Thoughts speak the truth

Oh PLEEEEEASE let’s not talk! I know EXACTLY what you’re going to say: “How was your summer?” Everybody says that. And nobody cares! You think I care how YOUR summer was? Think again, you old windba-

“What’s that, Ted? Oh, great summer. And yours?”

Welcome to my world – both of them. There’s my spoken world: polite, cheerful, tolerant. And my inner world: silent, snooty, snide.

And while I sometimes think I must have the world’s meanest brain, regularly featuring thoughts like – You have got to be the grumpiest, UGLIEST bus driver in Manhattan. I’m so glad I’ll never have to sleep with you unless – oh my God! What if you WERE the last man alive? Gross! – it turns out everyone is mean inside.

Or honest, anyway. That’s what Norbert Wiley, a Berkeley professor, concluded in his study of inner language. He also concluded most people are pretty salty when they speak to themselves.

And fast. In fact, inner speech is about 10 times faster than outer speech, he says, because unlike outer speech, it’s customized.

To say out loud, “Wow is that guy whiny!” takes an entire second or two. But if your brain just flashes a picture of Cousin Norman, the family whiner, you have nailed that same thought almost instantly.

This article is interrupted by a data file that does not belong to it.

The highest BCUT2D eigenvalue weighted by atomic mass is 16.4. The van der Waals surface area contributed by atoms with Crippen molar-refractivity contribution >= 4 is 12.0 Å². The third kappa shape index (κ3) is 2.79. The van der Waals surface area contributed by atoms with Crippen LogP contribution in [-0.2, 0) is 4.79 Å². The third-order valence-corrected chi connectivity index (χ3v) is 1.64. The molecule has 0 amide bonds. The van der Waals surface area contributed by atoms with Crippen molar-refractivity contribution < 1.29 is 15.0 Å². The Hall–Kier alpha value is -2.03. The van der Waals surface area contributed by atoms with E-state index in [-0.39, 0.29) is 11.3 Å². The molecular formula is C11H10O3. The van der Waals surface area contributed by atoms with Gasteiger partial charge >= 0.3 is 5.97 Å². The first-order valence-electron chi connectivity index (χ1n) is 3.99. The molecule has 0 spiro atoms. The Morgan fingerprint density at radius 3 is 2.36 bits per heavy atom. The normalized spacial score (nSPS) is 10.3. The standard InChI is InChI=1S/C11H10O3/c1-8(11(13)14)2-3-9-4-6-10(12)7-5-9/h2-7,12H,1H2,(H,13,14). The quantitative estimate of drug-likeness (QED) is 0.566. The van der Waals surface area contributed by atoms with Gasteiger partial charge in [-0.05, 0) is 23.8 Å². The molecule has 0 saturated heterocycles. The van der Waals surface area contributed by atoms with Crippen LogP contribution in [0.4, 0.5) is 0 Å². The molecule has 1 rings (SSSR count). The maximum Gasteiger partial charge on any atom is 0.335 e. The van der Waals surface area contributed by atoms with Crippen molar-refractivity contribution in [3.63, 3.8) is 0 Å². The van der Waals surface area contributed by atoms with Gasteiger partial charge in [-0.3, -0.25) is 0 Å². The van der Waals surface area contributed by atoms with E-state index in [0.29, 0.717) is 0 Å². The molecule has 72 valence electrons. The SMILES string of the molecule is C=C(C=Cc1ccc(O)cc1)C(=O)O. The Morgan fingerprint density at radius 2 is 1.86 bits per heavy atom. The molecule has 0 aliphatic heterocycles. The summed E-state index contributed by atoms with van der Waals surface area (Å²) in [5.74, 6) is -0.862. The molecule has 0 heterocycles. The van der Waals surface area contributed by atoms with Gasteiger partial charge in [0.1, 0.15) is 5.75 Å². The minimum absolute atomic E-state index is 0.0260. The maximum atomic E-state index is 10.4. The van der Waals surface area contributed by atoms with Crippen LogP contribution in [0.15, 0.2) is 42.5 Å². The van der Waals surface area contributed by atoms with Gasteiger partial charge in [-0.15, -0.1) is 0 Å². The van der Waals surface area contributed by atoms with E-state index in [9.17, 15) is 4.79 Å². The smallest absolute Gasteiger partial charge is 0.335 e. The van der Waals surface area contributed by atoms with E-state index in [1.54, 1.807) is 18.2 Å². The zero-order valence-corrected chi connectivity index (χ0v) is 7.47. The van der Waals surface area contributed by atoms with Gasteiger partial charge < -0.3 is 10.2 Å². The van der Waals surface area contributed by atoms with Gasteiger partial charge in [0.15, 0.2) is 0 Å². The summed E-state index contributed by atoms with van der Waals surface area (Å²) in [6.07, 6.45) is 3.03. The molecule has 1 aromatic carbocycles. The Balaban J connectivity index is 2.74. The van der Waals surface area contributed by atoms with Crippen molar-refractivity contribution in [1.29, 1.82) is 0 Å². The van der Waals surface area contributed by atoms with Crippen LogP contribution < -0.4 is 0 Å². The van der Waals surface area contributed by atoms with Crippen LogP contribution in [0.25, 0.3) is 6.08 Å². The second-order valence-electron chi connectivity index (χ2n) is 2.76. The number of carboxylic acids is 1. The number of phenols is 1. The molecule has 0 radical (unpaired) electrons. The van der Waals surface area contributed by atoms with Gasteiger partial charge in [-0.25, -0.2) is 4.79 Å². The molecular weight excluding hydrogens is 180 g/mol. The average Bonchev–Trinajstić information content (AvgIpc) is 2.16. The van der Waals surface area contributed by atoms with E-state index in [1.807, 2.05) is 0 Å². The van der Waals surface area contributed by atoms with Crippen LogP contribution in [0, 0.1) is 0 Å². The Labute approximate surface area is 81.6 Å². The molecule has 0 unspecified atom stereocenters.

This gives your brain more time to form your next important thought, like: Can I reach for the biggest cupcake without him thinking I’m a pig? What if I reach while laughing, as if I KNOW I’m a pig? Charming, maybe? And who cares what that whiner thinks anyhow? I wouldn’t sleep with him if … .

Yes, our inner speech can be that petty. And that’s helpful.

“It’s sort of a steering wheel,” Wiley says.

It’s the inner voice that dictates shopping lists and reviews mental directions (I take a left when I see that ridiculously big house, like I’m really impressed by anybody who would waste that much money on a hard-to-heat monstrosity, and just think how hard it would be to find your shoes there … ).

Basically, inner speech tells us what to do next, even while providing a running commentary.

Incredibly repetitive running commentary, Wiley observed. But, as he also noted: Who cares?

“There is no one to impress or please, so one can be as terse, grouchy, repetitive or blunt as one likes.”

This explains why maybe 78 percent of my inner conversations consist of: Put your foot on the brake! NOW! NOWWWWW! even though I know my dear husband has never plowed us into the car in front of us. (Yet.)

My inner voice is harping and carping all the time. You wouldn’t want to sleep with it.

But to me, it is the perfect companion – my own Andy Rooney:

This Pepsi can says, “Cool, crisp taste.” How dumb does it think we are? A liquid can’t be crisp! God do we live in a stupid country.

What on Earth made that lady wear hip huggers? She’d look better in a burka. What a stupid country!

I can’t believe he’s saying we’re safer now that we’ve invaded the wrong country and gotten the Middle East even madder at us. What a stupid …

Well, you get the idea. It is a relief to speak one’s mind.

If only to one’s self.